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COVID-19: Hospitality and retail businesses face ‘tidal wave’ of evictions in New Year | Business News



A deserted Spitalfields market - a hotspot for bars and restaurants - during lockdown 2.0

Hospitality and retail businesses face a “tidal wave” of evictions in the New Year if the government fails to extend a moratorium on landlords collecting rents, industry experts have warned.

Commercial rent arrears are estimated to have grown by £1.5bn every quarter this year following a ban on evictions imposed to cushion the blow of the pandemic for high street traders.

With that set to expire in January, business owners have told Sky News that landlords who refuse to negotiate new leases despite a collapse in tenants’ revenues will force otherwise viable companies out of business.

Landlords’ representatives meanwhile, say the moratorium has allowed tenants that can afford to pay to withhold rent, leaving property owners bearing even greater losses during the pandemic.

A deserted Spitalfields market – a hotspot for bars and restaurants – during lockdown 2.0

The warning comes as Sir Philip Green’s Arcadia Group became the highest-profile retailer to consider administration as a consequence of the COVID squeeze on revenue.

Ranjit Mathrani, owner of the Masala Zone chain and fine-dining restaurants including Chutney Mary in Mayfair, says landlords have to be flexible if they want tenants to survive.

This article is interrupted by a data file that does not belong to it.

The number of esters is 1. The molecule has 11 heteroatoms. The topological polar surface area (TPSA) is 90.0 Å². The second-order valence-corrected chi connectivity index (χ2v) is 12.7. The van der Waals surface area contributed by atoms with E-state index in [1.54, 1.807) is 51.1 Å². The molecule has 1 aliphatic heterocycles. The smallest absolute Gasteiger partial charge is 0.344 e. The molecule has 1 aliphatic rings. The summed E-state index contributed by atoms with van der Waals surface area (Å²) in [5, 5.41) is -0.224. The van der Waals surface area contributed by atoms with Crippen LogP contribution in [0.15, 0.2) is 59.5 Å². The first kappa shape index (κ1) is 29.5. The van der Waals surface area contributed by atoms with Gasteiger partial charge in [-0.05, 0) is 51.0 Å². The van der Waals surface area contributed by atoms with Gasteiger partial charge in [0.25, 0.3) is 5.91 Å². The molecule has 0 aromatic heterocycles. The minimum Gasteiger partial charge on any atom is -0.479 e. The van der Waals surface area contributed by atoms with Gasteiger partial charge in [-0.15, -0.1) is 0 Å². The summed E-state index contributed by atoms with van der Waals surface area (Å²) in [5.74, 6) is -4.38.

“Rents are a fixed cost, on average for a restaurant it might be over 10% on average of turnover, it might even be higher for some. But if your turnover is 30% of last year’s [because of the pandemic], it means that your rent becomes 30% of what turnover you have, and that is almost unaffordable.”

Mr Mathrani, a director of UK Hospitality, says some landlords have become used to easy money in a rising market.

“The challenge we face with some landlords is they have been in a bubble where they’ve had no shortage of tenants coming to them in the past, and they believe, I think naively, that if we were to surrender back the lease to them they will get some other person willing to take it on.

“At this point in time clearly they’re mistaken. So it is baffling as to why some of the landlords are as intransigent, and I can only put it down to years of the rent escalator in London churning on and giving them a sense of a never-ending growth of rent.”

Rent matters because it is a fixed cost businesses have had to bear despite being unable to trade or facing vastly reduced revenues during the pandemic.

Government support has focused on helping workers, via the furlough scheme, and offering some grants, rates and VAT relief, but beyond the moratorium, rent has been left to landlords and tenants to negotiate.

Businesses argue that landlords should share some of the pain of the pandemic, perhaps offering reduced rents in line with turnover while companies recover.